Olivia Teller and Jacob Christian, both 13-year-old KIPP Ascend students, spent three weeks in Dominican's Education Reading Academy Program. By the program's end, the two had brainstormed ways Chicago might deal with police abuse. | Courtesy Dominican University

“A lot of people are getting shot and killed for no reason,” said 13-year-old Keyandre Embrey. “I almost got shot around a year ago.”

The North Lawndale resident contemplated the city’s violence, and possible solutions to it, as part of an academic presentation he made at Dominican University in River Forest last week.

Embrey was one of 40 participants in Dominican’s School of Education Reading Academy Program, a three-week summer course that paired students from schools like Chicago Jesuit Academy in Austin and KIPP Ascend Middle School in North Lawndale with 23 undergraduates, graduates and specialists seeking reading specialist certification among other teaching credentials.

“We have a program that provides 45 minutes each of reading, writing, research and technology,” said Penny Silvers, the program director and a professor in Dominican’s School of Education.

Elia Ellis said her son, 12-year-old Michael Allen, showed marked improvements in less than a month.

“He’s only been in here for three weeks but he’s improved almost a full grade level in his reading,” said Ellis. “He’s just showing a lot more confidence and more enthusiasm.”

Scott DeCaluwe, a Berwyn teacher pursuing his master’s degree in education to become a reading specialist, attributes the program’s success to its intimacy.

“I think the one-on-one time, the ability to connect with teachers individually is very important,” DeCaluwe said. “This program allows us to see kids with diverse abilities and from different backgrounds. As teachers, we learn to adjust to the students’ particularities.”

Silvers said the summer program also makes students think critically about problems in the real world while cultivating in students a passion for learning and reading independently. Each year, the students receive $50 gift cards to Barnes & Noble Bookstore. This year, Silvers said, the students took a bus to the store’s downtown location within DePaul University’s Loop Campus.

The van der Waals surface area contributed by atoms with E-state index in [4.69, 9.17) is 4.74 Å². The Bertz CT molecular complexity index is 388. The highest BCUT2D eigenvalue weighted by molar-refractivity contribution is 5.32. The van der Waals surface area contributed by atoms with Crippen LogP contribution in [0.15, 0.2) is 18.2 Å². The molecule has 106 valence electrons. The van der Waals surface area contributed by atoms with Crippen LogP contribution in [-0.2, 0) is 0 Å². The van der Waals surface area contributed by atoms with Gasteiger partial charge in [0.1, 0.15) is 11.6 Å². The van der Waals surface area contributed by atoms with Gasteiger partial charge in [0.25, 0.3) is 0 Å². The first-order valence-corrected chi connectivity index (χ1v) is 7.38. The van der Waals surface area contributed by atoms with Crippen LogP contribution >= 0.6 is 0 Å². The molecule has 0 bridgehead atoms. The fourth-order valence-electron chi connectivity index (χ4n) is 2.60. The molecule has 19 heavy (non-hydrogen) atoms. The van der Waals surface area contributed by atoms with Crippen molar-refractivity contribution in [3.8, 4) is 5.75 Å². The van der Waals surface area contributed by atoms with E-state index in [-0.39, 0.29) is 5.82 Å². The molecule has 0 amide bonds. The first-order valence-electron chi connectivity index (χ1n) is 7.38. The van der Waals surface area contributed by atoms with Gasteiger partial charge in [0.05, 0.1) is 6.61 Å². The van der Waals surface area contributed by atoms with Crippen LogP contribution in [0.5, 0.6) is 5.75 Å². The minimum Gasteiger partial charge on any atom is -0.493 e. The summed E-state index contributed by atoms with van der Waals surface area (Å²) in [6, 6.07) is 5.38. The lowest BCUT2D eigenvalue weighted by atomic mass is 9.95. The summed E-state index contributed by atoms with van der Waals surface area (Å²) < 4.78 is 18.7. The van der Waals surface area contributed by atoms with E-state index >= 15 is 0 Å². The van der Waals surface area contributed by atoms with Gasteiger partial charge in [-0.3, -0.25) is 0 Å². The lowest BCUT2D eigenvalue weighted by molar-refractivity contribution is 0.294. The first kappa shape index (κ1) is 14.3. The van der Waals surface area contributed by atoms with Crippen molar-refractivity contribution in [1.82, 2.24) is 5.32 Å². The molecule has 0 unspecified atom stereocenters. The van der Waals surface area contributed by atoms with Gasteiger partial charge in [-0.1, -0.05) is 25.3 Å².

On July 29, during the program’s last day, Embrey and his colleagues showed an audience comprising their fellow students, parents and teachers presentations they produced with video editing software and a green screen.

The presentations delved into pressing real-world issues like gun violence, lead poisoning and cyberbullying, and explored cultural phenomena like hip-hop.

Keyandre’s brother, Kavion, 12, said he’d like to see more “no-guns allowed” signs in establishments and fewer loaded guns in the hands of people seeking to do harm.

For Olivia Teller and Jacob Christian, 13-year-old students at KIPP Ascend, the three-week summer program allowed them to think about ways to end police brutality — a subject they know through experience.

“We’ve seen people go through it with the police,” said Teller, explaining the motivation to research and produce their roughly five-minute presentation. “And we wanted people to know that black lives do matter.”

“Some police think they’re above the law and don’t have to follow the rules,’ said Christian. “Police should get more consequences. When they kill blacks, they stay on the job and still get paid. That’s not fair.”

They also considered the fatal 2014 shooting of 12-year-old Tamir Rice in Cleveland by a police officer who mistook Rice’s toy gun for a real one.

“Even though he was holding a gun, he wasn’t trying to attack the cops,” said Christian. “He didn’t even know somebody had called the police. They could’ve checked the gun Tamir had, but the police needed more training to do that.”

The two students proposed more body cameras and more consistency among officers who wear them. Currently, they said, some cameras are worn inappropriately or are dysfunctional.

Ernestine Johnson said she’s noticed the emotional and academic growth in her son Darius, 12, whose presentation comprised a rap that Johnson created with his two friends, Makhi Reed, 14, and Kameron McBroom, 13. All are students at Chicago Jesuit Academy.

“We wanted to do something humorous to tell about why rap is good,” said Darius.

“He’s improved in everything,” his mother, Ernestine, said. “I mean, he treats his little cousins and younger children better. He really enjoyed his time here. It was all he talked about.”